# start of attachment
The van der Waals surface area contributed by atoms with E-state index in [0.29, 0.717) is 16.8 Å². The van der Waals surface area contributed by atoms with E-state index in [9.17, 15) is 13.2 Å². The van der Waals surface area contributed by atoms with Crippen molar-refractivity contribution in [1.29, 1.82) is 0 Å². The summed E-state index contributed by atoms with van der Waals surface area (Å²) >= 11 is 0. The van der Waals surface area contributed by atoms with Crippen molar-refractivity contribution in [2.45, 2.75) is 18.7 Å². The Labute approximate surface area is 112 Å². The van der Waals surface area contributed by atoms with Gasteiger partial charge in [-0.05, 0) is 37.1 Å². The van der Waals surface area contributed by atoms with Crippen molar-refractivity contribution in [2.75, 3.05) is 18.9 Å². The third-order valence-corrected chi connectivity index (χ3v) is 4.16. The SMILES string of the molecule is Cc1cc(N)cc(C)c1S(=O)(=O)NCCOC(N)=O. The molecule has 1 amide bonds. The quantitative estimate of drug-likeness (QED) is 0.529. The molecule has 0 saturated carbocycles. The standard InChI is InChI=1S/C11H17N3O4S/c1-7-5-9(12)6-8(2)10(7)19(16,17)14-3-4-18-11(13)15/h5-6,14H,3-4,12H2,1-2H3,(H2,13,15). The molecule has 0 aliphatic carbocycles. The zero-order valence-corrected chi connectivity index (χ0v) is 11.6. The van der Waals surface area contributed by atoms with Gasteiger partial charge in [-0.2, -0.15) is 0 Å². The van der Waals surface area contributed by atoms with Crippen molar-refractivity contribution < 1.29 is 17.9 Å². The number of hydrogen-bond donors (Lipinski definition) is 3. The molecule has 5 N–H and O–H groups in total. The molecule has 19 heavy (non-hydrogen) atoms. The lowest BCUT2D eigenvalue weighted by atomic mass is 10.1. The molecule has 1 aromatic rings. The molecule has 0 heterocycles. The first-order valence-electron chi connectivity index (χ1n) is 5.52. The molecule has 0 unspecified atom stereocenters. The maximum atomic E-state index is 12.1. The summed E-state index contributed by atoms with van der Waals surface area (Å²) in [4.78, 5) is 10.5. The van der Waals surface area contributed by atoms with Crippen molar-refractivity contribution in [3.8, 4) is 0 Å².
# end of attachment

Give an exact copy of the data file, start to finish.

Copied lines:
The van der Waals surface area contributed by atoms with E-state index in [0.29, 0.717) is 16.8 Å². The van der Waals surface area contributed by atoms with E-state index in [9.17, 15) is 13.2 Å². The van der Waals surface area contributed by atoms with Crippen molar-refractivity contribution in [1.29, 1.82) is 0 Å². The summed E-state index contributed by atoms with van der Waals surface area (Å²) >= 11 is 0. The van der Waals surface area contributed by atoms with Crippen molar-refractivity contribution in [2.45, 2.75) is 18.7 Å². The Labute approximate surface area is 112 Å². The van der Waals surface area contributed by atoms with Gasteiger partial charge in [-0.05, 0) is 37.1 Å². The van der Waals surface area contributed by atoms with Crippen molar-refractivity contribution in [2.75, 3.05) is 18.9 Å². The third-order valence-corrected chi connectivity index (χ3v) is 4.16. The SMILES string of the molecule is Cc1cc(N)cc(C)c1S(=O)(=O)NCCOC(N)=O. The molecule has 1 amide bonds. The quantitative estimate of drug-likeness (QED) is 0.529. The molecule has 0 saturated carbocycles. The standard InChI is InChI=1S/C11H17N3O4S/c1-7-5-9(12)6-8(2)10(7)19(16,17)14-3-4-18-11(13)15/h5-6,14H,3-4,12H2,1-2H3,(H2,13,15). The molecule has 0 aliphatic carbocycles. The zero-order valence-corrected chi connectivity index (χ0v) is 11.6. The van der Waals surface area contributed by atoms with Gasteiger partial charge in [-0.2, -0.15) is 0 Å². The van der Waals surface area contributed by atoms with Crippen molar-refractivity contribution < 1.29 is 17.9 Å². The number of hydrogen-bond donors (Lipinski definition) is 3. The molecule has 5 N–H and O–H groups in total. The molecule has 19 heavy (non-hydrogen) atoms. The lowest BCUT2D eigenvalue weighted by atomic mass is 10.1. The molecule has 1 aromatic rings. The molecule has 0 heterocycles. The first-order valence-electron chi connectivity index (χ1n) is 5.52. The molecule has 0 unspecified atom stereocenters. The maximum atomic E-state index is 12.1. The summed E-state index contributed by atoms with van der Waals surface area (Å²) in [4.78, 5) is 10.5. The van der Waals surface area contributed by atoms with Crippen molar-refractivity contribution in [3.8, 4) is 0 Å².